Contractors nervous as Congress hints at a government shutdown

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It’s a bit of a nerve wracking time for contractors. Congress is currently flirting with the possibility of a government shutdown, as well as the potential year long continuing resolution no one wants, not to mention the fact that inflation is making it harder to conduct business and getting permission to increase prices remains difficult. For an...

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Best listening experience is on Chrome, Firefox or Safari. Subscribe to Federal Drive’s daily audio interviews on Apple Podcasts or PodcastOne.

It’s a bit of a nerve wracking time for contractors. Congress is currently flirting with the possibility of a government shutdown, as well as the potential year long continuing resolution no one wants, not to mention the fact that inflation is making it harder to conduct business and getting permission to increase prices remains difficult. For an idea of how to handle these obstacles. Federal News Network’s Eric White on the Federal Drive with Tom Temin  spoke to federal sales and marketing consultant, Larry Allen.

Interview transcript:

Larry Allen: So to be clear, at the outset, let me say I think that the odds right now of a government shutdown are under 50-50. Nobody’s seriously talking about it but of course the longer the time takes to get a deal put together, the more that type of thing does loom large, I think what it really comes down to is whether or not Senator Manchin’s provision for allowing expedited energy production approval weill make it into the final continuing resolution. There are other sticking points and some details to be worked out. But that one issue seems to be the largest one that people frankly, on both sides of the aisle, are sticking out. So we’re going to have to watch that space. The other thing I will say is that I think  the Senate is not really moving out with a lot of urgency here, they’re not really leaving much time for the House to come along if they want to change anything. And while that may be intentional, it’s also playing pretty risky business. There are some thin margins in both the House and the Senate right now. And if it were me, I would want to give myself a little extra time to make sure we don’t even unintentionally run into a shutdown. People trying to go conduct government business even over the weekend, you know, they suddenly find that they can’t do that, you know, that would be unfortunate. And I don’t think it would be intentional. In terms of government contract business, I think that it’s a distraction, it’s a distraction during the last week of the fiscal year. Government agencies, government officials have to act as if there will be a shutdown. So they need to go through their continuity of operations, planning procedures, just as if there would be because there could be one. So those are the people that may make also high level acquisition decisions, or try to have some impact on what their agency’s last initial decisions might be. In terms of large projects, and now they’re being pulled off into doing continuity of operations planning as well. So it’s a distraction that could slow some things down at a time of year when you don’t need that.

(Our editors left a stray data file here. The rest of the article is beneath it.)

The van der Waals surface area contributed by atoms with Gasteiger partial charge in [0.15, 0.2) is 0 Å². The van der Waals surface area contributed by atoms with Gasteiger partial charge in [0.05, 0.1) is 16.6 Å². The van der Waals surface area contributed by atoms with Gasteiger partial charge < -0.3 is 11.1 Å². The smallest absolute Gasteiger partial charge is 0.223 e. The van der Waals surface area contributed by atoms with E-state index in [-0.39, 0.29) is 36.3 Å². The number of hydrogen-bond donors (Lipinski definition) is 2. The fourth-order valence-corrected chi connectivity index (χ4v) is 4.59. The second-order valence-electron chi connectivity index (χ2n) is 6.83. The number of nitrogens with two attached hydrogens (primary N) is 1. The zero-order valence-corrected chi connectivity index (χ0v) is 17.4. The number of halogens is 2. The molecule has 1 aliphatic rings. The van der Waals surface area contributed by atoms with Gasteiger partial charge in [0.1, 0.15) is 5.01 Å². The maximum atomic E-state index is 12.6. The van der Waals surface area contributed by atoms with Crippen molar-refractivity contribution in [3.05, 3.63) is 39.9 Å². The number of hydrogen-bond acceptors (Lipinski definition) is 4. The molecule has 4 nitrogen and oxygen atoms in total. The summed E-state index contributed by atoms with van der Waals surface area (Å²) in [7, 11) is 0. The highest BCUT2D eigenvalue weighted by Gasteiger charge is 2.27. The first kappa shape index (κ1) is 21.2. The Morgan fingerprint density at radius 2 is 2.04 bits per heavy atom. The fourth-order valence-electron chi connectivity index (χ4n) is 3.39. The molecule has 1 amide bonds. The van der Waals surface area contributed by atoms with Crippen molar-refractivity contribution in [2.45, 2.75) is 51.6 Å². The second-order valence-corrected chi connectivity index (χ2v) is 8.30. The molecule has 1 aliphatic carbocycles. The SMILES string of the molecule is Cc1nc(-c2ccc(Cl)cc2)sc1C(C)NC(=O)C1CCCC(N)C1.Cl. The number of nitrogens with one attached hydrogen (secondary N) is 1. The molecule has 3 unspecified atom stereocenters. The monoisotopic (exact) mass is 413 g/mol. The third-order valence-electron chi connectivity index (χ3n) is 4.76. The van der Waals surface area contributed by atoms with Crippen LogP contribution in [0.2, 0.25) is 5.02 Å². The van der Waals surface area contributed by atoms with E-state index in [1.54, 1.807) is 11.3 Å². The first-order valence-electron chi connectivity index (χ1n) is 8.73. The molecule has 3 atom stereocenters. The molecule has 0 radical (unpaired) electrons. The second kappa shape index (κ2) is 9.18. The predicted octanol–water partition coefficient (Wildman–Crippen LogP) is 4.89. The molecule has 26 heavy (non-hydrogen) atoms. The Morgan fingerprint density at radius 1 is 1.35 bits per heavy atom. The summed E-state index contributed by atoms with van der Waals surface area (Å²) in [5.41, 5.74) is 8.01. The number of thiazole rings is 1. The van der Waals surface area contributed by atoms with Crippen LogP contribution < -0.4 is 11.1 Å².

Eric White: Another thing that contractors seem to not want other than to shut down is also the possibility of a year long continuing resolution. Can you tell us again, why that would be not good for business and not good for agencies either?

Larry Allen: It’s not good for either, because if you’re a government agency, it really wreaks havoc with your planning. In fact, if you’re under a year long CR, you really can’t do much planning for your immediate future, you just kind of have to keep doing the things that you’ve been doing. And that runs into the big issue of a year long CR for contractors, it really means no new project starts that uses appropriated funds. So the longer you have government by CR, the more you’re just keeping current wheels spinning, you can’t really get any net new project started. Unless you can find another source of funding like a capital fund or know your money that are going to be in short supply and sometimes have some specific restrictions about how those types of funds can be used. So if you’re a contractor, you’re really hoping that you don’t go a year without any new project starts. If you’re the government, you don’t want that either. We’d have to see if we got closer to this situation, whether or not there would be some carve outs, say for the Department of Defense, because having a year long continuing resolution for the Department of Defense really would make national security preparation very challenging indeed. And I don’t think that’s really what anybody wants. Nevertheless, you do hear senior senators talking about the possibility of a year long CR somewhat seriously. So you’ve got to really watch that space.